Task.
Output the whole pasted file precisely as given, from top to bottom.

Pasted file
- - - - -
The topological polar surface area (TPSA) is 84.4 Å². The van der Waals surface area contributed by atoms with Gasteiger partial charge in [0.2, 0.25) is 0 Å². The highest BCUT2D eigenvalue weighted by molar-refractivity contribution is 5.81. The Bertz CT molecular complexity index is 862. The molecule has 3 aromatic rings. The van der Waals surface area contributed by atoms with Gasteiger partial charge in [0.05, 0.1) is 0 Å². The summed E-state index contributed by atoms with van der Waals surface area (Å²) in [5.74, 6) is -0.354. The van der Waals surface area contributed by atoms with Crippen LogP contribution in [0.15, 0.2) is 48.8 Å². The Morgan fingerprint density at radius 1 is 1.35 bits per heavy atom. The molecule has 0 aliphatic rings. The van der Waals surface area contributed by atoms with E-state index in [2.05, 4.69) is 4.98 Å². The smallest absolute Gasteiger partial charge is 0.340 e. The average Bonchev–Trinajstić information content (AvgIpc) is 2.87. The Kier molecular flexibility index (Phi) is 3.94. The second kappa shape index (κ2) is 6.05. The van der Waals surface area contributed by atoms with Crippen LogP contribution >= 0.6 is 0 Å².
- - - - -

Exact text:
The topological polar surface area (TPSA) is 84.4 Å². The van der Waals surface area contributed by atoms with Gasteiger partial charge in [0.2, 0.25) is 0 Å². The highest BCUT2D eigenvalue weighted by molar-refractivity contribution is 5.81. The Bertz CT molecular complexity index is 862. The molecule has 3 aromatic rings. The van der Waals surface area contributed by atoms with Gasteiger partial charge in [0.05, 0.1) is 0 Å². The summed E-state index contributed by atoms with van der Waals surface area (Å²) in [5.74, 6) is -0.354. The van der Waals surface area contributed by atoms with Crippen LogP contribution in [0.15, 0.2) is 48.8 Å². The Morgan fingerprint density at radius 1 is 1.35 bits per heavy atom. The molecule has 0 aliphatic rings. The van der Waals surface area contributed by atoms with E-state index in [2.05, 4.69) is 4.98 Å². The smallest absolute Gasteiger partial charge is 0.340 e. The average Bonchev–Trinajstić information content (AvgIpc) is 2.87. The Kier molecular flexibility index (Phi) is 3.94. The second kappa shape index (κ2) is 6.05. The van der Waals surface area contributed by atoms with Crippen LogP contribution >= 0.6 is 0 Å².